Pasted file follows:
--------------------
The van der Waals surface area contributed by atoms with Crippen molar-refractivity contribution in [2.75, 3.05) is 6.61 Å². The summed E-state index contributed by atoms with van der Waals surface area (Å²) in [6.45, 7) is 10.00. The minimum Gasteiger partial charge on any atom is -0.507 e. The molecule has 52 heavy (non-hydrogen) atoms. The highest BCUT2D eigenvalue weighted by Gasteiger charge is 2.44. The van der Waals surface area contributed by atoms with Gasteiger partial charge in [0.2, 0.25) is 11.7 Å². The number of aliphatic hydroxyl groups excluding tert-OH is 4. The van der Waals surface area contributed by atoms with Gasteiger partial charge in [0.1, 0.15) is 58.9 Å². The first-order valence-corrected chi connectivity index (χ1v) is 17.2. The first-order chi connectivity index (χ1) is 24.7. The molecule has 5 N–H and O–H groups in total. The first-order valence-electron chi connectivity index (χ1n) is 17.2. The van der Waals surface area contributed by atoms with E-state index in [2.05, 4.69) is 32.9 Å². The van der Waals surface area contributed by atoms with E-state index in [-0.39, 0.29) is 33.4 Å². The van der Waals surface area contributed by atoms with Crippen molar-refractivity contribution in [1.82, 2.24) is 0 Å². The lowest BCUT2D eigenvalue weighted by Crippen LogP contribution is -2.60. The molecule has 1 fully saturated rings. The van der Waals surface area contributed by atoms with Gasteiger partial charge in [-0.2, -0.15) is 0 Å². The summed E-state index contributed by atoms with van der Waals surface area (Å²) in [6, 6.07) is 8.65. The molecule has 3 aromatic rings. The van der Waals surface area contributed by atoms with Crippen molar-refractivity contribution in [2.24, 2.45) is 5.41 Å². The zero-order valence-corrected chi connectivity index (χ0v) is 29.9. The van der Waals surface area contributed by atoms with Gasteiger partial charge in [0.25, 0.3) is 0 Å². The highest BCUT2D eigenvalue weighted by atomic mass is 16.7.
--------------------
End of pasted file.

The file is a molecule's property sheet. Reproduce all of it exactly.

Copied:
The van der Waals surface area contributed by atoms with Crippen molar-refractivity contribution in [2.75, 3.05) is 6.61 Å². The summed E-state index contributed by atoms with van der Waals surface area (Å²) in [6.45, 7) is 10.00. The minimum Gasteiger partial charge on any atom is -0.507 e. The molecule has 52 heavy (non-hydrogen) atoms. The highest BCUT2D eigenvalue weighted by Gasteiger charge is 2.44. The van der Waals surface area contributed by atoms with Gasteiger partial charge in [0.2, 0.25) is 11.7 Å². The number of aliphatic hydroxyl groups excluding tert-OH is 4. The van der Waals surface area contributed by atoms with Gasteiger partial charge in [0.1, 0.15) is 58.9 Å². The first-order valence-corrected chi connectivity index (χ1v) is 17.2. The first-order chi connectivity index (χ1) is 24.7. The molecule has 5 N–H and O–H groups in total. The first-order valence-electron chi connectivity index (χ1n) is 17.2. The van der Waals surface area contributed by atoms with E-state index in [2.05, 4.69) is 32.9 Å². The van der Waals surface area contributed by atoms with E-state index in [-0.39, 0.29) is 33.4 Å². The van der Waals surface area contributed by atoms with Crippen molar-refractivity contribution in [1.82, 2.24) is 0 Å². The lowest BCUT2D eigenvalue weighted by Crippen LogP contribution is -2.60. The molecule has 1 fully saturated rings. The van der Waals surface area contributed by atoms with Gasteiger partial charge in [-0.2, -0.15) is 0 Å². The summed E-state index contributed by atoms with van der Waals surface area (Å²) in [6, 6.07) is 8.65. The molecule has 3 aromatic rings. The van der Waals surface area contributed by atoms with Crippen molar-refractivity contribution in [2.24, 2.45) is 5.41 Å². The zero-order valence-corrected chi connectivity index (χ0v) is 29.9. The van der Waals surface area contributed by atoms with Gasteiger partial charge in [0.25, 0.3) is 0 Å². The highest BCUT2D eigenvalue weighted by atomic mass is 16.7.